Job Seeking in 2018

11 Tips for Job Seekers in 2018

The world of work is changing; therefore job-seeking has changed too.

You cannot expect to apply for a role today, the same way you would have applied for work a few years ago . . .

The old way:

  1. Apply online, with a CV and cover letter; then just wait
  2. If you don’t hear anything, apply for more jobs – using the exact same CV, and cover letter
  3. Wait, wait and wait – cross your fingers and hope someone calls you

Not that I was ever a fan of the above, but so many job-seekers do this, and only this!

It is 2018, it is time to get serious about how to get noticed in a digital world.

As a professional recruiter, we have had to change our attraction techniques too.  Of course, we still use the job boards, but we only get 10% of our candidates that way now.

Instead we target passive candidates through social media, recommendations and referrals, our existing database, and head-hunting.

The job boards are very competitive, as many as 500 candidates can apply per job vacancy posted online; so it can be a lot harder to stand out.  Also, many companies are using technology for the initial CV screening, so if you don’t use the exact terminology they are looking for, you are immediately ‘unsuitable’.

Here is our advice for those looking for a new role in 2018:

  1. Be more human – get online, on social media, as a person, not just a CV. Use LinkedIn, Facebook, Instagram, Twitter etc to show your skills and your interests
  2. Have a summary in your CV; talk about your skills in this section, as an overview of your CV. Have a similar summary on LinkedIn too.
  3. If applying online, follow the steps the employer asks you to follow. If they want a cover letter, write one.  If they want you to call, call.  If they want you to attend an open day, attend the open day.  If you don’t want to follow their requests; don’t apply for that role.
  4. Use your network to ‘apply’ for roles; change your status on LinkedIn, attend networking events, reach out to a recruiter
  5. Be Brave! If there is a company you know you want to work for, contact them directly.  Do your research online, connect with the hiring manager, and then call them to introduce yourself.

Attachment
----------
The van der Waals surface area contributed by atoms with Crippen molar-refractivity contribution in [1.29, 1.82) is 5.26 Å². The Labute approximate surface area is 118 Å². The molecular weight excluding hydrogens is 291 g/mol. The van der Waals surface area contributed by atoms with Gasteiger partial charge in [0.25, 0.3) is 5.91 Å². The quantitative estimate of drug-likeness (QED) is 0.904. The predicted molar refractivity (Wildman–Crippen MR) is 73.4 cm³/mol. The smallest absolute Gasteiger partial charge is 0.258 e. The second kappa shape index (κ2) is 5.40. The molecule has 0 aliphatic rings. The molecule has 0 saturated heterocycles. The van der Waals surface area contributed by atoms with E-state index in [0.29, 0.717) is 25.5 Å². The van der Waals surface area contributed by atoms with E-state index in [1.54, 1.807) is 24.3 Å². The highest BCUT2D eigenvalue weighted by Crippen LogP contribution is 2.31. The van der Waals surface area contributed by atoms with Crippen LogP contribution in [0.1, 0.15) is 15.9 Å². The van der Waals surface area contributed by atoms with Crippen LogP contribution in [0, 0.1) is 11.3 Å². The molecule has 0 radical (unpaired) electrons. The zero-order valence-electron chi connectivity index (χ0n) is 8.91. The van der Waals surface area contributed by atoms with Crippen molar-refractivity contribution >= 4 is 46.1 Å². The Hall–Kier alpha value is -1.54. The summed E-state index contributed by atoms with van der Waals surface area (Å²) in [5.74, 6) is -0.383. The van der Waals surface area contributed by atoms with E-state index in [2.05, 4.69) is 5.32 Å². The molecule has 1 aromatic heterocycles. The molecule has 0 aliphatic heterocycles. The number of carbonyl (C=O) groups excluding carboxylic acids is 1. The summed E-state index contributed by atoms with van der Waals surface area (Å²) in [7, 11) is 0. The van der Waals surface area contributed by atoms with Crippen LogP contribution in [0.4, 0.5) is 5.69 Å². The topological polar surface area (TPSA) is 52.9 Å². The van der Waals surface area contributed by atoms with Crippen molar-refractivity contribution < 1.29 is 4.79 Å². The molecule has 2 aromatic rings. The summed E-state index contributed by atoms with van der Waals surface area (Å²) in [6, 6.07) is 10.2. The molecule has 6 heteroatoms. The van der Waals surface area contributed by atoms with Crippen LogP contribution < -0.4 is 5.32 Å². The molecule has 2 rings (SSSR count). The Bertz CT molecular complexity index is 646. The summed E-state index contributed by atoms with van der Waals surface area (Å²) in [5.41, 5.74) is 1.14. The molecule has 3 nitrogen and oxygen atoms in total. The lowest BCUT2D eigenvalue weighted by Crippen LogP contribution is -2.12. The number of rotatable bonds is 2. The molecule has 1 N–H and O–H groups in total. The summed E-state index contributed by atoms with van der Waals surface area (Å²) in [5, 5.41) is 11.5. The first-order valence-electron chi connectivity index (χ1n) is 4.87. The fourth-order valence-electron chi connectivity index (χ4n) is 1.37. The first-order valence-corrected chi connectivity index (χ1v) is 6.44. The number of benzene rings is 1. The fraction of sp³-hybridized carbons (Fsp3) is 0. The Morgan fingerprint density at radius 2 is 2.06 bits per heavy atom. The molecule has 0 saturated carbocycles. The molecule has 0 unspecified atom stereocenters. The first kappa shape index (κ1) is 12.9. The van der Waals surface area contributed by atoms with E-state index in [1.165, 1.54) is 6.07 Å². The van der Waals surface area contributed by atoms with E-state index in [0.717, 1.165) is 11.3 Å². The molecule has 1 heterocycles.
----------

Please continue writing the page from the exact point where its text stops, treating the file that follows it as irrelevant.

6. When you attend an interview; ask questions, good ones! This is your chance to find out more about the company, so ask questions that will help you better understand the role, performance expectations, culture, etc
  7. Always be looking for opportunities; don’t apply only to job vacancies when you ‘need’ to leave your current role. Listen to ALL opportunities, even when you aren’t looking.
  8. Don’t expect a higher salary every time you move roles. Be realistic about why you are moving on from where you are.  If it is the culture, the manager, workload, or location, but not a more senior position; why should the new employer pay you more?  Don’t be greedy.
  9. Be honest! Don’t have gaps in your CV, don’t try to delete your social media profiles, and don’t over-exaggerate your experience.
  10. Be wary of your social media profiles; most employers are looking at your online presence as part of their process. So, if it is something you don’t want your future boss to see; don’t post it!
  11. Don’t be desperate. Applying to EVERY job you see online, or contacting every recruitment company in town will not increase your chance of getting a new role.  You need to build good relationships and maintain a good reputation.  Respect the time of the company and people you are applying to.  If you have applied for more than 50 jobs in 3 days, then we contact you to discuss the role in more detail, it isn’t good if you don’t remember us, or any of the details of the role.  It also demonstrates that you may not be as interested as we hope you will be.

In summary, stop relying on the job boards – it is 2018.  Build a presence on social media, like and share your interests, follow pages in your field of expertise, interact within your specialty – build relationships with real people who can assist you in getting you next role.

Ask for help – don’t rule out that the reason you are not being contacted could be because your CV isn’t good; or your profiles do not best demonstrate your skills.

For more advice, contact Natasha on



About Me:

I am a passionate recruitment leader, based in Brisbane.  I love to help clients find the right person for their organisation, and help candidates find the ‘best fit’ for them.

I am mum to a threenager; and I understand the battle to find work/life balance.  I call a spade a spade, and I’m a huge Rugby League fan.

I believe in Results Orientated Working Environments, equal pay for equal work, and the ‘work hard, play hard’ mentality.

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